T he Pe r fe c to
VO LUM E 1 I S S UE 6
WINT ER 2 0 1 5
a seasonal newsl et t er f r o m C u st o m s H o u se C i gar s
In the Humidor - new and special sale items Bolivar No. 1 Tubo - 5.5 x 42, Cuba. A connoisseur’s blend, the Bolivar blend often exhibits rich notes of cocoa and spice. Reg. $25.50, sale price $17.75 San Lotano Requiem Robusto Habano – 5 x 54, Nicaragua. Enjoy a full taste with a rich Brazilian Habano wrapper. $15.99
Gran Habano Lunch Break – 4.5 x 40 - Habano #3, Honduras. This full-bodied small cigar is perfect for cold winter days. $9.50
San Lotano Requiem Robusto Maduro - 5 x 54, Nicaragua. This Robusto has a smooth taste that’s a bit milder than the Habano. $15.99 San Lotano Requiem Gran Toros Maduro – 6 x 60, Nicaragua. This is a big cigar in a San Andres wrapper and Honduran binder. $20.99 San Lotano Oval Robusto - 5.5 x 54, Nicaragua. This Robusto really is oval-shaped and features a 4+ year-old Habano 2000 wrapper. $19.25
Ultimate Eagle Travel Humidor These strong, lightweight and completely airtight humidors are perfect for travel, golf, camping or any roadtrip pursuits. Made of durable plastic, these compact travel humidors feature a humidifier to maintain proper cigar freshness, as well as a foam liner. Comes in two sizes - 5-count is $29.99, 15-count is $39.99.
A few thoughts about cigars, smoking and society Ending the Cuban Embargo
E-Cigarettes, the Devil Incarnate?
It’s laudable Obama wants to end the Cuban embargo, however, it may well mean disaster for cigar smokers. Here in Canada, I expect Cuban cigars will become very scarce as exports are diverted to the U.S. That increased demand will cause prices to sky-rocket as the Cubans struggle to keep up production. Which they won’t.
Now, our provincial government is telling us that e-cigarettes are bad and even harmful. Gee, how come the World Health Organization has stated that e-cigs are a good way to reduce tobacco consumption?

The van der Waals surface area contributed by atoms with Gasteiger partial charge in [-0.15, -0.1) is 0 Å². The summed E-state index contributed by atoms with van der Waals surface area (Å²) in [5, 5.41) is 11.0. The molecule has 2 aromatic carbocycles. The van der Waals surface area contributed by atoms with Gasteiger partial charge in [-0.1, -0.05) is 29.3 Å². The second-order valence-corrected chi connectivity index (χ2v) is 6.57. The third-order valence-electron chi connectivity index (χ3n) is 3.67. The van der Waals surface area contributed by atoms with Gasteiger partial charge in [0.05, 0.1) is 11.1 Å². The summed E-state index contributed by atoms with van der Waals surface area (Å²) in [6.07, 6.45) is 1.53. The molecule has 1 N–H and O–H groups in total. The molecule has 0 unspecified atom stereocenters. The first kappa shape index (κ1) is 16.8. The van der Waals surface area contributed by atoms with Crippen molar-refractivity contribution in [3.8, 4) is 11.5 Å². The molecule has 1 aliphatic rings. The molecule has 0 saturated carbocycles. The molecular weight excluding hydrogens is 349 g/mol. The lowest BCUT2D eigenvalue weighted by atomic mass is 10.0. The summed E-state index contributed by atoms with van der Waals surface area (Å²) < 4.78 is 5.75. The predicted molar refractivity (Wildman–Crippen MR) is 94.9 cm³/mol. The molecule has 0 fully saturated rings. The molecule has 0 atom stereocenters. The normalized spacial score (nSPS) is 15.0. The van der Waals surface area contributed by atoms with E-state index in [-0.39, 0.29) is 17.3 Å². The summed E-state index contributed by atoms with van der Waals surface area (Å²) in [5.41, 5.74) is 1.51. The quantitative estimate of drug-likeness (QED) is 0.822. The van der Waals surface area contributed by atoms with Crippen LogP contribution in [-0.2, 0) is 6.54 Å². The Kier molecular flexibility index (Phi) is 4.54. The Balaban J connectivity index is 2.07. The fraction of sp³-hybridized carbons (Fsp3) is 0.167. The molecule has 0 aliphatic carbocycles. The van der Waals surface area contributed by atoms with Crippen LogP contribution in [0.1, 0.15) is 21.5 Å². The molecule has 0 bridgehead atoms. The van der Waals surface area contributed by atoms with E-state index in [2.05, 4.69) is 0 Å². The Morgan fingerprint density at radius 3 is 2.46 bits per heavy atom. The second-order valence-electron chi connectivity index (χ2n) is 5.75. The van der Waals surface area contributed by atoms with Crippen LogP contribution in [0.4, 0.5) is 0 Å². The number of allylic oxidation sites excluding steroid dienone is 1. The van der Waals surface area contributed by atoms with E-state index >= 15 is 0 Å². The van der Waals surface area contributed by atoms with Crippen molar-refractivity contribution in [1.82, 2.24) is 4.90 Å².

In the mid-90’s, Cuba opened several new cigar factories to cash in on the increasing popularity of cigars, and quality suffered. They’ve made much progress over the last 10 years, but another setback will damage their reputation. Of course, I have selfish reasons for not ending the embargo. My business depends heavily on U.S. trade.
Second-hand Smoke I should be dead. In fact many of us on the wrong side of 50 should be dead. That is, if you believe the claims made by the various anti-smoking brigades regarding second-hand smoke. I wish I knew just how dangerous it was back when I was 12 years old, sitting in my doctor’s waiting room next to a kindly old gentleman puffing on a cigarette. I mean, crikey! If sitting on a patio where people are smoking is dangerous, just think of the damage done to me and many others of my generation. Adults smoked everywhere when we were young.
Our ministry of health also says that kids seeing people use e-cigs will be encouraged to use tobacco. Well, I must be a raging alcoholic! My dad drank beer when I was young and my mom took a glass of wine with dinner. I watched them...what has that done to me? The cost to society that smokers incur is another example of government propaganda. In fact it’s a good thing that I am not dead, since every $1,000 I spend buying cigars from a distributor nets the Ontario taxpayer a further $690. Not a bad revenue model. Non-smokers say they’re paying for my healthcare. In fact, it’s the other way round. A 1992 University of Montreal study showed that smokers support non-smokers to the tune of $4.3 billion a year. If people stop purchasing tobacco from legal sources, how will governments replace that income? Increase other taxes or cut services? Education – not pathetic knee-jerk reactions from our politicians hoping to gain public attention – will curb the use of cigarettes. And that’s got nothing to do with the enjoyment of fine cigars and pipe tobacco. Ian Wilson, Pr